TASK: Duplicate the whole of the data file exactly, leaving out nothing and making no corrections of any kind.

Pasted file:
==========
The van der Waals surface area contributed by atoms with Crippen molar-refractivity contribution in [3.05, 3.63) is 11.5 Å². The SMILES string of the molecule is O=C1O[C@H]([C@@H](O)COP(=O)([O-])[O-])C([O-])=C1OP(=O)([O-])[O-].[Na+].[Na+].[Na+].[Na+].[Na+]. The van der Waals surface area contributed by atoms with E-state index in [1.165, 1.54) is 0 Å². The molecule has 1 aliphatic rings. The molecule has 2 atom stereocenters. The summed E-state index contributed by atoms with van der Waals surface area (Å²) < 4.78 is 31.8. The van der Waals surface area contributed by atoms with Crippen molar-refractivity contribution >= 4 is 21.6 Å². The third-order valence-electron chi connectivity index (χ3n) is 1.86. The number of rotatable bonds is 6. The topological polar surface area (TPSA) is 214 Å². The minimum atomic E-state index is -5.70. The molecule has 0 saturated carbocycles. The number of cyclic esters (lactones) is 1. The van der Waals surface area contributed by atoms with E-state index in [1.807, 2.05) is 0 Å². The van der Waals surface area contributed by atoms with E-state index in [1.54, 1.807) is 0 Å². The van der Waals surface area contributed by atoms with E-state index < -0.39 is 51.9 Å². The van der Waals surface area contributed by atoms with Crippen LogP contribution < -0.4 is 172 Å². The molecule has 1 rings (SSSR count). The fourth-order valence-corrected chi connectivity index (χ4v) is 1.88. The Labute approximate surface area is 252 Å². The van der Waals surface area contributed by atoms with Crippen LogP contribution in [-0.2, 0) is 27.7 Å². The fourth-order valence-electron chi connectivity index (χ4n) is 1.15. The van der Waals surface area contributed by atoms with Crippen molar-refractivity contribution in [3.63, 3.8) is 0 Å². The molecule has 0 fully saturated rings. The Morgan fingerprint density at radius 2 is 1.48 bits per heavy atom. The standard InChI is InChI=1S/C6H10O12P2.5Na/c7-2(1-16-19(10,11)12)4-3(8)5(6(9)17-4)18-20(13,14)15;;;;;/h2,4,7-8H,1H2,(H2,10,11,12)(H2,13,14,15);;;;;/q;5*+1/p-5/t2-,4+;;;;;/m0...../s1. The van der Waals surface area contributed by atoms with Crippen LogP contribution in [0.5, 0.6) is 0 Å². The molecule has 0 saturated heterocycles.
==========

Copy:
The van der Waals surface area contributed by atoms with Crippen molar-refractivity contribution in [3.05, 3.63) is 11.5 Å². The SMILES string of the molecule is O=C1O[C@H]([C@@H](O)COP(=O)([O-])[O-])C([O-])=C1OP(=O)([O-])[O-].[Na+].[Na+].[Na+].[Na+].[Na+]. The van der Waals surface area contributed by atoms with E-state index in [1.165, 1.54) is 0 Å². The molecule has 1 aliphatic rings. The molecule has 2 atom stereocenters. The summed E-state index contributed by atoms with van der Waals surface area (Å²) < 4.78 is 31.8. The van der Waals surface area contributed by atoms with Crippen molar-refractivity contribution >= 4 is 21.6 Å². The third-order valence-electron chi connectivity index (χ3n) is 1.86. The number of rotatable bonds is 6. The topological polar surface area (TPSA) is 214 Å². The minimum atomic E-state index is -5.70. The molecule has 0 saturated carbocycles. The number of cyclic esters (lactones) is 1. The van der Waals surface area contributed by atoms with E-state index in [1.807, 2.05) is 0 Å². The van der Waals surface area contributed by atoms with E-state index in [1.54, 1.807) is 0 Å². The van der Waals surface area contributed by atoms with E-state index < -0.39 is 51.9 Å². The van der Waals surface area contributed by atoms with Crippen LogP contribution < -0.4 is 172 Å². The molecule has 1 rings (SSSR count). The fourth-order valence-corrected chi connectivity index (χ4v) is 1.88. The Labute approximate surface area is 252 Å². The van der Waals surface area contributed by atoms with Crippen LogP contribution in [-0.2, 0) is 27.7 Å². The fourth-order valence-electron chi connectivity index (χ4n) is 1.15. The van der Waals surface area contributed by atoms with Crippen molar-refractivity contribution in [3.63, 3.8) is 0 Å². The molecule has 0 fully saturated rings. The Morgan fingerprint density at radius 2 is 1.48 bits per heavy atom. The standard InChI is InChI=1S/C6H10O12P2.5Na/c7-2(1-16-19(10,11)12)4-3(8)5(6(9)17-4)18-20(13,14)15;;;;;/h2,4,7-8H,1H2,(H2,10,11,12)(H2,13,14,15);;;;;/q;5*+1/p-5/t2-,4+;;;;;/m0...../s1. The van der Waals surface area contributed by atoms with Crippen LogP contribution in [0.5, 0.6) is 0 Å². The molecule has 0 saturated heterocycles.